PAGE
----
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Rapid Diagnosis of Bloodstream Infections with PCR Followed by Mass Spectrometry

  • Elena Jordana-Lluch,

    Affiliation Microbiology Department, Fundació Institut d’Investigació en Ciències de la Salut Germans Trias i Pujol, Hospital Universitari Germans Trias i Pujol, Universitat Autònoma de Barcelona, Badalona, Spain

  • Heather E. Carolan,

    Affiliation Ibis Biosciences, an Abbott company, Carlsbad, California, United States of America

  • Montserrat Giménez,

    Affiliation Microbiology Department, Fundació Institut d’Investigació en Ciències de la Salut Germans Trias i Pujol, Hospital Universitari Germans Trias i Pujol, Universitat Autònoma de Barcelona, Badalona, Spain

  • Rangarajan Sampath,

    Affiliation Ibis Biosciences, an Abbott company, Carlsbad, California, United States of America

  • David J. Ecker,

    Affiliation Ibis Biosciences, an Abbott company, Carlsbad, California, United States of America

  • M. Dolores Quesada,

    Affiliation Microbiology Department, Fundació Institut d’Investigació en Ciències de la Salut Germans Trias i Pujol, Hospital Universitari Germans Trias i Pujol, Universitat Autònoma de Barcelona, Badalona, Spain

  • Josep M. Mòdol,

    Affiliation Emergency Room, Hospital Universitari Germans Trias i Pujol, Badalona, Spain

  • Fernando Arméstar,

    Affiliation Intensive Care Unit, Hospital Universitari Germans Trias i Pujol, Badalona, Spain

  • Lawrence B. Blyn,

    Affiliation Ibis Biosciences, an Abbott company, Carlsbad, California, United States of America

  • Lendell L. Cummins,

    Affiliation Ibis Biosciences, an Abbott company, Carlsbad, California, United States of America

  • Vicente Ausina ,

    Affiliations Microbiology Department, Fundació Institut d’Investigació en Ciències de la Salut Germans Trias i Pujol, Hospital Universitari Germans Trias i Pujol, Universitat Autònoma de Barcelona, Badalona, Spain, CIBER Enfermedades Respiratorias (CIBERES), Bunyola, Spain

  • Elisa Martró

    Affiliations Microbiology Department, Fundació Institut d’Investigació en Ciències de la Salut Germans Trias i Pujol, Hospital Universitari Germans Trias i Pujol, Universitat Autònoma de Barcelona, Badalona, Spain, CIBER Epidemiología y Salud Pública (CIBERESP), Barcelona, Spain

Rapid Diagnosis of Bloodstream Infections with PCR Followed by Mass Spectrometry

  • Elena Jordana-Lluch, 
  • Heather E. Carolan, 
  • Montserrat Giménez, 
  • Rangarajan Sampath, 
  • David J. Ecker,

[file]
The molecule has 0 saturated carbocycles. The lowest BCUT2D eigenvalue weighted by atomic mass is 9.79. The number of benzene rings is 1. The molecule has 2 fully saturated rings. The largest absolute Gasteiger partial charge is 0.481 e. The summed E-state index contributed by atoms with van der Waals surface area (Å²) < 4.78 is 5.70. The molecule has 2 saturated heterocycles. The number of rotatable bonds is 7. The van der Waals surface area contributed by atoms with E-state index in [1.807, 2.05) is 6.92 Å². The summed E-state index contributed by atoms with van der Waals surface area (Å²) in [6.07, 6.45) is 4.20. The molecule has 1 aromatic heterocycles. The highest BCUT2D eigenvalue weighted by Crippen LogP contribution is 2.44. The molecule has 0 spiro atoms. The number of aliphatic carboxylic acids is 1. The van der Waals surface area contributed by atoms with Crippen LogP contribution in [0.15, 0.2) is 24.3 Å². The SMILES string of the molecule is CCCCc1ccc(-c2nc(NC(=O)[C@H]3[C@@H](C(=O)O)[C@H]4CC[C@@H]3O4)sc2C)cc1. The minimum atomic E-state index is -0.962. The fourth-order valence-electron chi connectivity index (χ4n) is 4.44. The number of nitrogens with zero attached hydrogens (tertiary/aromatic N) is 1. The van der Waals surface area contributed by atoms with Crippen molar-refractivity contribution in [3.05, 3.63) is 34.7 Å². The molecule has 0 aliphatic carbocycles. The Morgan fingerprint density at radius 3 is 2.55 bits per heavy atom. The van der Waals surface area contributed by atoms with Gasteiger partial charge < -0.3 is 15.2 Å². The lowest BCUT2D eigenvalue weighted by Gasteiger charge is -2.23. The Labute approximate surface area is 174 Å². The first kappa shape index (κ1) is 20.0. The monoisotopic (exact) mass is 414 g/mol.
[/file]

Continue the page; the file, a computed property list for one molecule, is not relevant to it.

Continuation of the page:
• M. Dolores Quesada, 
  • Josep M. Mòdol, 
  • Fernando Arméstar, 
  • Lawrence B. Blyn, 
  • Lendell L. Cummins


Achieving a rapid microbiological diagnosis is crucial for decreasing morbidity and mortality of patients with a bloodstream infection, as it leads to the administration of an appropriate empiric antimicrobial therapy. Molecular methods may offer a rapid alternative to conventional microbiological diagnosis involving blood culture. In this study, the performance of a new technology that uses broad-spectrum PCR coupled with mass spectrometry (PCR/ESI-MS) was evaluated for the detection of microorganisms directly from whole blood. A total of 247 whole blood samples and paired blood cultures were prospectively obtained from 175 patients with a suspicion of sepsis. Both sample types were analyzed using the PCR/ESI-MS technology, and the results were compared with those obtained by conventional identification methods. The overall agreement between conventional methods and PCR/ESI-MS performed in blood culture aliquots was 94.2% with 96.8% sensitivity and 98.5% specificity for the molecular method. When comparing conventional methods with PCR/ESI-MS performed in whole blood specimens, the overall agreement was 77.1% with 50% sensitivity and 93.8% specificity for the molecular method. Interestingly, the PCR/ESI-MS technology led to the additional identification of 13 pathogens that were not found by conventional methods. Using the PCR/ESI-MS technology the microbiological diagnosis of bloodstream infections could be anticipated in about half of the patients in our setting, including a small but significant proportion of patients newly diagnosed. Thus, this promising technology could be very useful for the rapid diagnosis of sepsis in combination with traditional methods.